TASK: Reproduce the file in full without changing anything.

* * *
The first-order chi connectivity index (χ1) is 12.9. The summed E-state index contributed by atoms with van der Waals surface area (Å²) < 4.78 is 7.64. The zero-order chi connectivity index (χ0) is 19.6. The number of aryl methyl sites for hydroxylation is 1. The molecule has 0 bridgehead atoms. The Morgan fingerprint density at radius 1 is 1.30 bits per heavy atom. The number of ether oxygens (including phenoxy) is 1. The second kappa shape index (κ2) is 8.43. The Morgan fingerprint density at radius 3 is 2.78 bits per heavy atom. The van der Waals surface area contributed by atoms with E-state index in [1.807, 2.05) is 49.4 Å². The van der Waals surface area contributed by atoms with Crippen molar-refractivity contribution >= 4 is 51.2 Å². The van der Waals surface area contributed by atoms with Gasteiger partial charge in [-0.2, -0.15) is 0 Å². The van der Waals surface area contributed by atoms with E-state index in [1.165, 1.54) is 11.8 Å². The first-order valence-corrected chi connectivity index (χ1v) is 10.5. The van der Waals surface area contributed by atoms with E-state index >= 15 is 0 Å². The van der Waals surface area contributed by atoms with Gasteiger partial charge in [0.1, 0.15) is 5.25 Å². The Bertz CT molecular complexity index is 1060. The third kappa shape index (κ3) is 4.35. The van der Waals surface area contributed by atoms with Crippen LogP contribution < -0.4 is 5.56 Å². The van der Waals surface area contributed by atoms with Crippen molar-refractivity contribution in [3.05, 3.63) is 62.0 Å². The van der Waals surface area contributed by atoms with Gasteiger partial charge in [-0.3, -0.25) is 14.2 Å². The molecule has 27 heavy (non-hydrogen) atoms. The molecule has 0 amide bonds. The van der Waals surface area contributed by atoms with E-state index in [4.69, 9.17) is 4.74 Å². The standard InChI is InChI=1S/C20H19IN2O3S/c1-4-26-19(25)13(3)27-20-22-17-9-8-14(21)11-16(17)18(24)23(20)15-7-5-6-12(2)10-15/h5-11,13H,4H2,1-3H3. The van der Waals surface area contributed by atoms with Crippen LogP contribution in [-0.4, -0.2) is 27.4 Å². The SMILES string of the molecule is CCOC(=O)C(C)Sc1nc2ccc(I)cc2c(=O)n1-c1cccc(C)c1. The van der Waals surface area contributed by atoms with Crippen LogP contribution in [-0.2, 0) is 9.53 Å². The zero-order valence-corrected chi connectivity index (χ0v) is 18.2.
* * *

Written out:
The first-order chi connectivity index (χ1) is 12.9. The summed E-state index contributed by atoms with van der Waals surface area (Å²) < 4.78 is 7.64. The zero-order chi connectivity index (χ0) is 19.6. The number of aryl methyl sites for hydroxylation is 1. The molecule has 0 bridgehead atoms. The Morgan fingerprint density at radius 1 is 1.30 bits per heavy atom. The number of ether oxygens (including phenoxy) is 1. The second kappa shape index (κ2) is 8.43. The Morgan fingerprint density at radius 3 is 2.78 bits per heavy atom. The van der Waals surface area contributed by atoms with E-state index in [1.807, 2.05) is 49.4 Å². The van der Waals surface area contributed by atoms with Crippen molar-refractivity contribution >= 4 is 51.2 Å². The van der Waals surface area contributed by atoms with Gasteiger partial charge in [-0.2, -0.15) is 0 Å². The van der Waals surface area contributed by atoms with E-state index in [1.165, 1.54) is 11.8 Å². The first-order valence-corrected chi connectivity index (χ1v) is 10.5. The van der Waals surface area contributed by atoms with E-state index >= 15 is 0 Å². The van der Waals surface area contributed by atoms with Gasteiger partial charge in [0.1, 0.15) is 5.25 Å². The Bertz CT molecular complexity index is 1060. The third kappa shape index (κ3) is 4.35. The van der Waals surface area contributed by atoms with Crippen LogP contribution < -0.4 is 5.56 Å². The van der Waals surface area contributed by atoms with Crippen molar-refractivity contribution in [3.05, 3.63) is 62.0 Å². The van der Waals surface area contributed by atoms with Gasteiger partial charge in [-0.3, -0.25) is 14.2 Å². The molecule has 27 heavy (non-hydrogen) atoms. The molecule has 0 amide bonds. The van der Waals surface area contributed by atoms with E-state index in [4.69, 9.17) is 4.74 Å². The standard InChI is InChI=1S/C20H19IN2O3S/c1-4-26-19(25)13(3)27-20-22-17-9-8-14(21)11-16(17)18(24)23(20)15-7-5-6-12(2)10-15/h5-11,13H,4H2,1-3H3. The van der Waals surface area contributed by atoms with Crippen LogP contribution in [-0.4, -0.2) is 27.4 Å². The SMILES string of the molecule is CCOC(=O)C(C)Sc1nc2ccc(I)cc2c(=O)n1-c1cccc(C)c1. The van der Waals surface area contributed by atoms with Crippen LogP contribution in [-0.2, 0) is 9.53 Å². The zero-order valence-corrected chi connectivity index (χ0v) is 18.2.